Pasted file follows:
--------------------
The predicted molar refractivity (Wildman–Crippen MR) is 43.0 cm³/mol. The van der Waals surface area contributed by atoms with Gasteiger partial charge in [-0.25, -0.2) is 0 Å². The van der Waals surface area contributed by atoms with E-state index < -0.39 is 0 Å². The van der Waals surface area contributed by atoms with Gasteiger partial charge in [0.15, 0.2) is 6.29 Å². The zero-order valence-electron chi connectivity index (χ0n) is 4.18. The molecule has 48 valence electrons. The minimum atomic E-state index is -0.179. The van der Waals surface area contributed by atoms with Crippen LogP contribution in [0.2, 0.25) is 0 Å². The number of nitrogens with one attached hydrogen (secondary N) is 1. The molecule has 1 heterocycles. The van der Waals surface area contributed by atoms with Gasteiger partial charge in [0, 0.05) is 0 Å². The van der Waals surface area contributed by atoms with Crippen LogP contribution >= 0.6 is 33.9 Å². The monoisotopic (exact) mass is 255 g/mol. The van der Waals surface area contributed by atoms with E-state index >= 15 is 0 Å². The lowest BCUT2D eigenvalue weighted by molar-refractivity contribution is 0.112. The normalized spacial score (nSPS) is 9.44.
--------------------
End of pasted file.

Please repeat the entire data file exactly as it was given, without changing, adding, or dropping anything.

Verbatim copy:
The predicted molar refractivity (Wildman–Crippen MR) is 43.0 cm³/mol. The van der Waals surface area contributed by atoms with Gasteiger partial charge in [-0.25, -0.2) is 0 Å². The van der Waals surface area contributed by atoms with E-state index < -0.39 is 0 Å². The van der Waals surface area contributed by atoms with Gasteiger partial charge in [0.15, 0.2) is 6.29 Å². The zero-order valence-electron chi connectivity index (χ0n) is 4.18. The molecule has 48 valence electrons. The minimum atomic E-state index is -0.179. The van der Waals surface area contributed by atoms with Crippen LogP contribution in [0.2, 0.25) is 0 Å². The number of nitrogens with one attached hydrogen (secondary N) is 1. The molecule has 1 heterocycles. The van der Waals surface area contributed by atoms with Gasteiger partial charge in [0, 0.05) is 0 Å². The van der Waals surface area contributed by atoms with Crippen LogP contribution >= 0.6 is 33.9 Å². The monoisotopic (exact) mass is 255 g/mol. The van der Waals surface area contributed by atoms with E-state index >= 15 is 0 Å². The lowest BCUT2D eigenvalue weighted by molar-refractivity contribution is 0.112. The normalized spacial score (nSPS) is 9.44.